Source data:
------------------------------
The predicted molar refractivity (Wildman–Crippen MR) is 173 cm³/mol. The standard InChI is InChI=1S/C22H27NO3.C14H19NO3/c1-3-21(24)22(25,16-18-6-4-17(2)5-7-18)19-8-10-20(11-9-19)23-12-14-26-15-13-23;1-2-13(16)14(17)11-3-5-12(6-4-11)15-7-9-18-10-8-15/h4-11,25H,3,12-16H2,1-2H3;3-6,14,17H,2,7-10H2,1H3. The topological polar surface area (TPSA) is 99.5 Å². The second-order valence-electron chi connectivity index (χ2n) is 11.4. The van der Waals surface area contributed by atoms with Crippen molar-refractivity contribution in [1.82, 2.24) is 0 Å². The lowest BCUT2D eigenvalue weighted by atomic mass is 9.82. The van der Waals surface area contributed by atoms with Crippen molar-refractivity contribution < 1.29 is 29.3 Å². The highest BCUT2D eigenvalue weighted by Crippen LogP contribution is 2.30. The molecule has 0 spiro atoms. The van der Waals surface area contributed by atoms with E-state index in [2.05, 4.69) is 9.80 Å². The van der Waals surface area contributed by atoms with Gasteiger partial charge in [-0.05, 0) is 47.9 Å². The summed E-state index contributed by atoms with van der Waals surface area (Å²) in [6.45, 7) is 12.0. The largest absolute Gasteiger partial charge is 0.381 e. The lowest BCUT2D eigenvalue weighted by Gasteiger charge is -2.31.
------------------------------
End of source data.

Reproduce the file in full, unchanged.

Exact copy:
The predicted molar refractivity (Wildman–Crippen MR) is 173 cm³/mol. The standard InChI is InChI=1S/C22H27NO3.C14H19NO3/c1-3-21(24)22(25,16-18-6-4-17(2)5-7-18)19-8-10-20(11-9-19)23-12-14-26-15-13-23;1-2-13(16)14(17)11-3-5-12(6-4-11)15-7-9-18-10-8-15/h4-11,25H,3,12-16H2,1-2H3;3-6,14,17H,2,7-10H2,1H3. The topological polar surface area (TPSA) is 99.5 Å². The second-order valence-electron chi connectivity index (χ2n) is 11.4. The van der Waals surface area contributed by atoms with Crippen molar-refractivity contribution in [1.82, 2.24) is 0 Å². The lowest BCUT2D eigenvalue weighted by atomic mass is 9.82. The van der Waals surface area contributed by atoms with Crippen molar-refractivity contribution < 1.29 is 29.3 Å². The highest BCUT2D eigenvalue weighted by Crippen LogP contribution is 2.30. The molecule has 0 spiro atoms. The van der Waals surface area contributed by atoms with E-state index in [2.05, 4.69) is 9.80 Å². The van der Waals surface area contributed by atoms with Gasteiger partial charge in [-0.05, 0) is 47.9 Å². The summed E-state index contributed by atoms with van der Waals surface area (Å²) in [6.45, 7) is 12.0. The largest absolute Gasteiger partial charge is 0.381 e. The lowest BCUT2D eigenvalue weighted by Gasteiger charge is -2.31.